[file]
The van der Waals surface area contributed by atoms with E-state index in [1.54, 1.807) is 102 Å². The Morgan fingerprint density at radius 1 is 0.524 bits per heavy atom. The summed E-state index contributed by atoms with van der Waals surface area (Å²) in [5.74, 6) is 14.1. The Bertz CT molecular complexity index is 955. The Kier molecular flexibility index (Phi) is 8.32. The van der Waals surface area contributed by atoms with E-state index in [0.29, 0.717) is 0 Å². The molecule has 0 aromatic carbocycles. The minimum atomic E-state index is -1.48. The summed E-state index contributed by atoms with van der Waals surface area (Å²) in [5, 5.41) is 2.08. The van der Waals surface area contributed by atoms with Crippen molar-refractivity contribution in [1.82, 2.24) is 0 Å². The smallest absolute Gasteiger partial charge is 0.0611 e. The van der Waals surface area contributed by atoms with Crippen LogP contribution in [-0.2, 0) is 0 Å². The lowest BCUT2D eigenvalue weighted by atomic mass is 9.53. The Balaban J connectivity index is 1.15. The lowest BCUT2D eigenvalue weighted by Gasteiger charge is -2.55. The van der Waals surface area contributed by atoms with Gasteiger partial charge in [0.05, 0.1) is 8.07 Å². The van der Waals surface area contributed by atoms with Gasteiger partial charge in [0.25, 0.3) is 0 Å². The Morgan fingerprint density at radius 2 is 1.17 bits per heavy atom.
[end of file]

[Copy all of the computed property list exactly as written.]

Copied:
The van der Waals surface area contributed by atoms with E-state index in [1.54, 1.807) is 102 Å². The Morgan fingerprint density at radius 1 is 0.524 bits per heavy atom. The summed E-state index contributed by atoms with van der Waals surface area (Å²) in [5.74, 6) is 14.1. The Bertz CT molecular complexity index is 955. The Kier molecular flexibility index (Phi) is 8.32. The van der Waals surface area contributed by atoms with E-state index in [0.29, 0.717) is 0 Å². The molecule has 0 aromatic carbocycles. The minimum atomic E-state index is -1.48. The summed E-state index contributed by atoms with van der Waals surface area (Å²) in [5, 5.41) is 2.08. The van der Waals surface area contributed by atoms with Crippen molar-refractivity contribution in [1.82, 2.24) is 0 Å². The smallest absolute Gasteiger partial charge is 0.0611 e. The van der Waals surface area contributed by atoms with Crippen LogP contribution in [-0.2, 0) is 0 Å². The lowest BCUT2D eigenvalue weighted by atomic mass is 9.53. The Balaban J connectivity index is 1.15. The lowest BCUT2D eigenvalue weighted by Gasteiger charge is -2.55. The van der Waals surface area contributed by atoms with Gasteiger partial charge in [0.05, 0.1) is 8.07 Å². The van der Waals surface area contributed by atoms with Gasteiger partial charge in [0.25, 0.3) is 0 Å². The Morgan fingerprint density at radius 2 is 1.17 bits per heavy atom.